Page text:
March 2014

New California Auto Insurance Payment Plans

Effective April 1, 2014, we have made updates to our California personal auto pay plan options. 6 month plans: – 16.7% down with 5 installments (electronic funds transfer) – 20% down with 4 installments – 20% down with 5 installments – 20% down with 5 installments (electronic funds transfer) – 50% down with 1 installment – Paid In Full 12… Read More »New California Auto Insurance Payment Plans

Office Ergonomics – Working Comfortably

Introduction

Office ergonomicsOffice ergonomic improvements involve the application of basic workplace principles to address a worker’s discomfort, chronic pain or repetitive motion injuries. Good ergonomics does not always mean obtaining new furniture and equipment. A large part of ergonomics and comfort involves workstation organization, equipment orientation and work habits. This bulletin reviews equipment and materials that typically are used in a computer workstation and provides suggestions to minimize the risk of injuries.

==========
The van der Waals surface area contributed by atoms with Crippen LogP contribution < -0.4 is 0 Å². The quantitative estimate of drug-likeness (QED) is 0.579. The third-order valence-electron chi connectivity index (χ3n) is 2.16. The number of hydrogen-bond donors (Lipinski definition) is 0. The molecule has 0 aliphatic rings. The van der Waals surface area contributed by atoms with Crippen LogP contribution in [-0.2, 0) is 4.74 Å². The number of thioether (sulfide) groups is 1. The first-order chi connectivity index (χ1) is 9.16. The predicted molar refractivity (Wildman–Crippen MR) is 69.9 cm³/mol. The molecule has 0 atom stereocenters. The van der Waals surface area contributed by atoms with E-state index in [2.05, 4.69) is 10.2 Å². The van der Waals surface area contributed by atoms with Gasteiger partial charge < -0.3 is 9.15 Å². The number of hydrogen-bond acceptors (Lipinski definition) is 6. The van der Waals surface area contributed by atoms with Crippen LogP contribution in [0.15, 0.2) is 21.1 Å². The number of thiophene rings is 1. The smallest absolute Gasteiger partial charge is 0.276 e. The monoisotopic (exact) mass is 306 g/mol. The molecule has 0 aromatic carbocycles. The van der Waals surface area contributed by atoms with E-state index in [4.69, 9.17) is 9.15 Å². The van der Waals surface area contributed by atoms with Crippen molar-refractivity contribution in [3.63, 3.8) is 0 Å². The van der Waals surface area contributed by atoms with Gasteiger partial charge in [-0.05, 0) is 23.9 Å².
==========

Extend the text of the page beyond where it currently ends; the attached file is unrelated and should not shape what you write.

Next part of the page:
Musculoskeletal disorders such as tendonitis and carpal tunnel syndrome can result from improperly positioned equipment that creates stressful working postures. Symptoms can include pain and swelling, numbness and tingling (hands “falling asleep”), loss of muscle strength, and reduced range of joint motion. If you have any of these symptoms, report them to your supervisor as soon as possible. If these symptoms are not treated early, they may result in discomfort in the affected area, chronic pain or injury.

Chair

Chairs can be crucial in preventing back pain, as well as in improving employee performance in office work. As the majority of office workers spend most of their time sitting, a properly designed and adjustable chair is critical.

Features of a good chair:

1. Seat pan adjusts up and down quickly and easily. The chair height is correct when the entire sole of the foot can rest on the floor or footrest and the back of the knee is slightly higher than the seat of the chair.